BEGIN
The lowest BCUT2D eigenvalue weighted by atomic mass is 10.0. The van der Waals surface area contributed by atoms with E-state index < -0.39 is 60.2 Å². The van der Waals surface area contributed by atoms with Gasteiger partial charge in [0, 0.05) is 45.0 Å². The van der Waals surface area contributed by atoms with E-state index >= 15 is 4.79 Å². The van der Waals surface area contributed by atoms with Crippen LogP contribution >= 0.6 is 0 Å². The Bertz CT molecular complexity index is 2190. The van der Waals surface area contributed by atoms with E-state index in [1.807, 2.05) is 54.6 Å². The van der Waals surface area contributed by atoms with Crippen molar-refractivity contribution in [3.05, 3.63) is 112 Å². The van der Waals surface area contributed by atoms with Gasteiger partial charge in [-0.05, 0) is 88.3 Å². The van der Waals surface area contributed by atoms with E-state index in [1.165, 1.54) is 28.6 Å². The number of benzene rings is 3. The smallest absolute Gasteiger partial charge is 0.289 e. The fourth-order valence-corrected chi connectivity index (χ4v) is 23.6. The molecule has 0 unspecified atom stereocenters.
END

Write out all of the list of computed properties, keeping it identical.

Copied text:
The lowest BCUT2D eigenvalue weighted by atomic mass is 10.0. The van der Waals surface area contributed by atoms with E-state index < -0.39 is 60.2 Å². The van der Waals surface area contributed by atoms with Gasteiger partial charge in [0, 0.05) is 45.0 Å². The van der Waals surface area contributed by atoms with E-state index >= 15 is 4.79 Å². The van der Waals surface area contributed by atoms with Crippen LogP contribution >= 0.6 is 0 Å². The Bertz CT molecular complexity index is 2190. The van der Waals surface area contributed by atoms with E-state index in [1.807, 2.05) is 54.6 Å². The van der Waals surface area contributed by atoms with Crippen molar-refractivity contribution in [3.05, 3.63) is 112 Å². The van der Waals surface area contributed by atoms with Gasteiger partial charge in [-0.05, 0) is 88.3 Å². The van der Waals surface area contributed by atoms with E-state index in [1.165, 1.54) is 28.6 Å². The number of benzene rings is 3. The smallest absolute Gasteiger partial charge is 0.289 e. The fourth-order valence-corrected chi connectivity index (χ4v) is 23.6. The molecule has 0 unspecified atom stereocenters.